Posts Tagged ‘new york city’

What’s your alibi?

Here’s a photo of me taken in NYC’s Grand Central Terminal, in a rare moment when I actually posed for whoever was the persuasive photographer.

Oh no, you’re saying, is this another of those “I Miss New York” stories? (Where’s the “Miss” emoticon, by the way?)

Well, I do love GCT, even though it has been decades since I’ve been there to ride a train, as opposed to buy postcards and eat a lobster roll at the Oyster Bar.

This time I’m admitting that I often study backgrounds, wondering, e.g., who the guy in the pink shirt is, and what those kids on the right are doing now. Were they tourists at the time with their father (?) standing next to them in the plaid shirt? Or maybe they rode the subway from the Bronx for a day in Manhattan. And what’s Daddy looking at? “Information” is all the way to the left, under the famous set of clocks.

It’s hard to identify too many other people in this shot, unless we could send it “to the lab,” that magic place in televisionland where they’d be able to zoom in on that guy in the khaki shorts and black shirt, all the way in the back, past Denim Skirt, and match him with someone in their “system.”

This activity is on my mind at the moment since I’m writing a scene where a candid taken at a Fair shows a guy in the background who . . . never mind, I’m not sure yet how I’ll use it.

BUT, if you ever need an alibi, let me know. I might have your photo in one of my backgrounds.


Today we have a guest author, JOSEPHINE MELE, sharing her thoughts on our lives with Covid-19.

Times Square, 2018

Full Stop by Jo Mele

The city that never sleeps is taking a nap.

Streets are empty.

Restaurants are for take-out only.

Bars are closed.

Theaters are dark every day.

Streets have no traffic jams.

Times Square is quiet.

Shops are closed.

Churches are empty.

A New York minute now takes a full 60 seconds.

Josephine (Jo) Mele is a world traveler, tour guide, magazine editor, and life-long mystery reader. Her first book The Odd Grandmothers, is a memoir of three generations of her immigrant family. Her second is Two Travel Mysteries: Bullets in Bolivia and Homicide in Havana. She wrote “ABC’s of Asperger’s Syndrome,” an article for Parents Magazine that was co-authored with her grandson Nick Mack; “Ellis Island Story,” New York Times; and is a regular contributor to Reminisce Magazine, The Lamorinda Press, and Cine Cuvee Magazine.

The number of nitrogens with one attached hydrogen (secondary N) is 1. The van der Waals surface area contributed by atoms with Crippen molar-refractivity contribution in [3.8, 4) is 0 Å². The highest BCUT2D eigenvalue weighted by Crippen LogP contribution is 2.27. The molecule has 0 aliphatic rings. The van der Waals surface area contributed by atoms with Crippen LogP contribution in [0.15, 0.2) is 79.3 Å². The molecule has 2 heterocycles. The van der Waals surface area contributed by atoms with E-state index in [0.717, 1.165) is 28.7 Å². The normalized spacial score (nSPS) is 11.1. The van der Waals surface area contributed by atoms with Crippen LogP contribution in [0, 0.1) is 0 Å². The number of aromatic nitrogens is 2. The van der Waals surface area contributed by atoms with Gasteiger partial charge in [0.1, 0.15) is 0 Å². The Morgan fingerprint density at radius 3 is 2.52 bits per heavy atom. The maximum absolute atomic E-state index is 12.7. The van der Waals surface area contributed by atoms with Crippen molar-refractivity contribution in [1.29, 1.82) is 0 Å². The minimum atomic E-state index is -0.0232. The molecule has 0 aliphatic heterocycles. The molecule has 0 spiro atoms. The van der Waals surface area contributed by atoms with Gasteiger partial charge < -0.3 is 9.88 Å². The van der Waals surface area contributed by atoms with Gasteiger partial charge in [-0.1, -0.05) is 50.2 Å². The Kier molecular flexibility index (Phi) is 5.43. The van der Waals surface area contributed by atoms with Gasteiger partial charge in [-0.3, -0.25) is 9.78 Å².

Jo and Patience

Check out Jo’s books: The Odd Grandmothers and Two Travel Mysteries.

Too Big to Be Mean

A post on the Perseverance Press blog by the bestselling Wendy Hornsby sparked a discussion about big city v small town.

Rather than usurp her space-time in her comments section, I’m blogging in my own space.

I’ve lived in big cities (New York City, Boston) and small towns (Rockville, Connecticut) and some in between (Hartford, CT and four in CA).

Too close together for unfriendliness

My own impression is that big cities are like small towns. Each block in the Bronx is like a village. Each large apartment house in Manhattan is a small town. People who share an elevator (and, in the old days, a bathroom) have to get along or they’ll be miserable.

The bigger the city, the more likely you can bend rules; the same is true in small towns. It’s in the middle — the suburbs — where everything gets tight and friendliness is not necessary for survival.

My first experience in a suburb was my first year in California, 1974. I lived on a tree-lined street, with all separate, unattached houses; each house had its own garage and back yard—a first for me! Whereas in cities or small towns, it’s the stoop or the front porch that brings people in contact with neighbors, in the suburbs the gatherings take place in the back yard, and only among the invited.

I lived in one house an entire summer and never saw my neighbors. A garage door would go up, having been activated from a distance; a car would enter; the garage door would come down. I’d never see the driver or the occupants of the car. Not possible in a big city!

We all have endless personal anecdotes about the issue of big cities/suburbs/small towns, so I’ll limit myself to just one.

It had been a few years since I’d ridden the subway in NYC. Oblivious to the fact that  a system of tokens had gone into effect, I tried to insert my quarter into the slot, holding up a long line of people. A guy of indeterminate age pulled me aside. His touch was gentle, but his voice was scolding.

“C’m’ere, lady,” he said, annoyed. He led me to the token booth, losing his place in line, and scolding me all the way. He instructed me on buying tokens, waited until the transaction was completed, then he was on his way. Not exactly polite, but the best kind of friendly—he took care of my problem.

In a similar situation with public transportation system in the suburbs of  Northern California (I know, I really need to keep up with local changes, wherever I live) no fewer than five well-dressed people walked by me, moving to the next turnstile, politely tsk tsk-ing me. Very polite. And useless.

So, what are your stories? Big cities or small towns?